18. Maple is just the best! You can’t be a good New Englander and not love maple syrup 🙂 When we go up to our farm in New Hampshire, we love stocking up on maple products made by local producers. However I’ll always be partial to my home state of Connecticut’s maple syrup 😉

  19. I love using maple syrup in cornbread or granola! You really can’t beat it on top of oats though.

  20. sounds fantastic and figgy and nutrient dense, seriously soulful breakfast eats for the coming fall season, and who doesn’t love maple syrup, plus it has a notably high mineral content and quite low glycemic!

  21. Wow, this recipe is mouth watering :D! I have been eating fresh figs a lot lately, they are so delicious.
    That maple cream sounds so amazing…yum. I imagine it’s great in an oatmeal or porridge. Looking forward to trying it

  22. Wow, Gena–this bowl has so MANY of my favorite things in it. And LOVE fresh figs. I am eating them all the time. I had, quite possibly, the best fresh fig I’ve ever had in my life the other day when I bought a brown turkey fig at the Alberta Cooperative Grocery. I love black mission figs, too, and all around my new neighborhood are green figs that taste like light honey when they are ripe. Of course I love quinoa–cook it with millet and eat it for breakfast almost every day. And I love maple syrup when I use a sweetener–easiest one for me to digest and handle in general. I’ve never heard of maple cream–it would be fun to try it. Thanks for the great recipe! xoxo

  23. Thank you for reminding me how much I love quinoa for breakfast! I’m an oats girl through and through but it can be nice to switch things up and it’s been ages since I’ve had quinoa porridge. I bet it’s extra delicious with that maple cream!

  24. I’m a little bit obsessed with maple syrup – I always put it in my oatmeal, though I don’t know if that counts as a recipe. Probably my favorite that I’ve made is Naturally Ella’s Cherry Maple Crisp – so delicious!

  25. I love making a maple recipe on the first day of September every year to ring in Fall. Last year, I made maple cookies with maple frosting and used a moose cookie cutter!

  26. Tempeh bacon! Just made some this week. And Angela Liddon’s cookie dough glaze for oatmeal!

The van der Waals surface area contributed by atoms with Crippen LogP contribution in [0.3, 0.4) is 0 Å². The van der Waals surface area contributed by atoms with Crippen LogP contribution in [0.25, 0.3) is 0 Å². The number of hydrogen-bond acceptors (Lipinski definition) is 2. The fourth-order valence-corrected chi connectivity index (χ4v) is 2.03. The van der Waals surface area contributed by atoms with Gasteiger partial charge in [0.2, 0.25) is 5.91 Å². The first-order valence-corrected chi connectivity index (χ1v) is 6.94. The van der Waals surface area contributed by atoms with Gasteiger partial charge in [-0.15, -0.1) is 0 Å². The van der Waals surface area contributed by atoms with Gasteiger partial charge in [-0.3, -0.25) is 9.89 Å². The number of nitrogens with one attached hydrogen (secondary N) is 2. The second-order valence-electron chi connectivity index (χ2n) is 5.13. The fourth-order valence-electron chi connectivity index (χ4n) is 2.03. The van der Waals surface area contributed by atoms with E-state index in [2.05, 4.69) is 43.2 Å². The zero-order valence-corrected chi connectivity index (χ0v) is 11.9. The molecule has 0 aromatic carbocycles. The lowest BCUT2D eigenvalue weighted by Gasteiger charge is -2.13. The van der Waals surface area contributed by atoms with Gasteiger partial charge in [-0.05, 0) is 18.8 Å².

27. I use maple syrup in everything, so I’m not sure I have a favorite maple-filled recipe. I first discovered maple cream, however, upstate. My husband’s parents had some local maple cream, and I spent our time up there putting it on everything I could. Cereal, toast, bagels, no carb was safe. So good!

  28. Woops- was referring to “you could pear it with a light green smoothie or additional fresh fruit!” Looks like I shouldn’t be editing at all!

  29. Wonderful freudian slip in “Try using chopped pear or apple, fresh citrus sections, berries, or sliced banana.” Made me smile!

    I love maple syrup on top of pancakes, cliche as it is- reminds me of childhood. And, of course, on top of oats.

  30. I’m a fan of maple syrup as a sweetener in a super simple apple crisp-I toss a sliced apple in a baking dish, throw a handful of oats and sliced almonds on top, drizzle with some coconut oil and maple syrup, and bake until it smells good and I run out of patience 🙂

  31. I use so much maple syrup! My mom gifts my husband and me a gallon every year at Christmas, and we usually run out before the following year! Eek haha. I’m not sure I have a favorite recipe but my most-used is maple candied pecans. Just coconut oil, maple syrup, and sometimes a little salt and/or cinnamon. Amazing on everything from salads to ice cream!

  32. I love maple syrup!! I eat a more raw based diet so I will try this maple cream on my favorite Chia porridge. Thank you for sharing!!

  33. I’m so bad – I don’t have a favorite recipe with maple syrup. I mainly love to just eat (drink?) it by the spoonful!

  34. I mean I love ANYTHING with maple syrup (I could drink the stuff) but I have a soft spot for sweet potatoes with cinnamon and a drizzle of maple. Simple and satisfying for breakfast for lunch or dessert or whenever.

  35. This porridge sounds sooo good! I can’t wait to try this. And the maple cream looks so delicious!

  36. I love making maple pumpkin pie for Thanksgiving. Even my nonvegan family loves it!

  37. That sounds amazing! I must try some!
    And quinoa porridge and figs….that’s just one happy morning bowl! So beautiful! xoxo
    Gotta say though, nothing will beat goo old maple syrup poured over some lovely weekend pancakes!